If you have certain medical conditions, they may rule out specific poses. If you have high blood pressure, glaucoma, a history of retinal detachment, or heart disease, for instance, your doctor may object to inverted poses such as hand-, head-, or shoulder stands, because they increase blood flow to the head and could aggravate any of those conditions. If your physician has no objections, you may proceed.
    Find A Class That Fits
    Once you've got medical clearance, decide on a class that best fits your abilities. Look for those billed as "senior" or "gentle" classes, and talk to prospective teachers before your first session. You need to know whether you can handle the program before you jump in.
    If you enter a class where everyone else is doing the poses and you can't, you may be discouraged from coming back. So find a level you're comfortable with and stick with it.
    There are many different types of yoga, and some may be more appropriate for you than others.
    You should build up gradually before attempting classes in Bikram yoga, named after Beverly Hills yoga expert Bikram Choudhury, whose classes are conducted at room temperatures of between 90 and 100 degrees Fahrenheit. Choudhury believes that the heat prepares muscles for intense stretching. Or get a few beginner classes under your belt before trying classes in ashtanga yoga or "power" yoga, which are vigorous, athletic forms.
    Listen To Your Body And Be Realistic
    Be aware of your physical ability. "You want to push yourself so you're doing the work, but you don't want to hurt yourself."
    Alert the instructor to your newcomer status. "When you first walk into class, tell the teacher you've never done yoga before." "Sometimes we're afraid to admit that we're new. When our ego gets in the way and we're not careful, we get hurt."
    The At-Home Option
    If you're shy, extremely weak, or can't find a class you're comfortable with, there are many books, programs, and tapes you can use at home. These provide excellent verbal descriptions of the poses for beginners.
    Try Private Lessons
    Although it's an expensive option, you may want to book some one-on-one sessions with a teacher in your area. Most yoga instructors offer private classes or can help you design your own program.
    Bend With A Buddy
    Even though you can practice by yourself at home, having a yoga buddy can't hurt. As with any fitness program, injuries can happen. And it's always nice to have someone to give you encouragement along the way.
    Eat Lightly Before Practice
    Wait at least two hours after meals before yoga class. An empty stomach is best, but if you're too hungry to think, you won't be able to focus on the poses or enjoy yourself during the relaxation or meditation exercises.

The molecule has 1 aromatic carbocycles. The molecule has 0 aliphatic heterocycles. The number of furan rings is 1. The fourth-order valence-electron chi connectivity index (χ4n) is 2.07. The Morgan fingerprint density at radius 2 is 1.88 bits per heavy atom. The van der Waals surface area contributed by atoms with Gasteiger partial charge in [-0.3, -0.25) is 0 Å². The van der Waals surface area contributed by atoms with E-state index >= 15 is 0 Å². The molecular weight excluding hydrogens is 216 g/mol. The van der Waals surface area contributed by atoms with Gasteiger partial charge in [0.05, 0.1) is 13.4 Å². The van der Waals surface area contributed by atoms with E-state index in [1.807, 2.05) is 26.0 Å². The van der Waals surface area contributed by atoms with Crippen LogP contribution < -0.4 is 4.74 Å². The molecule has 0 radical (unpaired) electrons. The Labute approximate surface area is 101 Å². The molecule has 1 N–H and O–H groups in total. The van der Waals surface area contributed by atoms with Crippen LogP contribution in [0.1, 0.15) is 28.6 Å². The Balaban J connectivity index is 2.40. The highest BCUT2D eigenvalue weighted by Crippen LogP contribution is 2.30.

All that said, it's time to grab your mat and a towel -- and don't be late to class!
    Yoga - Stress Relief And Other Health Benefits
    Yoga offers a good means of relaxation and stress relief. Its quiet, precise movements focus your mind less on your busy day and more on the moment as you move your body through poses that require balance and concentration.
    Other health benefits of yoga include:
    ·          Increased Flexibility. As you learn and refine new posesâ€" such as touching your toes â€" you'll find that each time you practice, you can reach a little farther. More range of motion means you'll be less likely to injure yourself in other physical activities.
    ·          Management Of Chronic Health Conditions. The breathing and relaxation methods used in yoga might help you if you have asthma, carpal tunnel syndrome, depression, low back pain, multiple sclerosis, osteoarthritis of the knees or memory problems. Yoga can also be helpful when combined with other therapies for heart disease and high blood pressure. Yoga, when combined with a vegetarian diet, aerobic exercise and medication, has reduced cardiovascular disease rates and blood pressure levels.
    ·          Weight Loss. If you're overweight, yoga may help you make the healthy lifestyle changes necessary to drop those extra pounds.
    ·          Balance. Yoga classes tailored for elderly adults can help them stay steady on their feet and avoid falls and hip fractures.
    ·          Coping With Cancer. People with cancer and their caregivers who practice yoga may improve their quality of life and sleep better at night.
    ·          Alzheimer's Caregiver Stress And Fatigue. Yoga practice may help family caregivers by boosting their mood and ability to cope and manage stress.
    While you shouldn't expect yoga to cure you, it can help some health conditions when combined with treatment recommended by your doctor. And if you're perfectly healthy, yoga can be a good way to supplement your regular exercise routine.

    Weight Loss Yoga Challenge for Beginners

    Do this routine 4 times per week, drink lots of water, eat healthy
    watch the video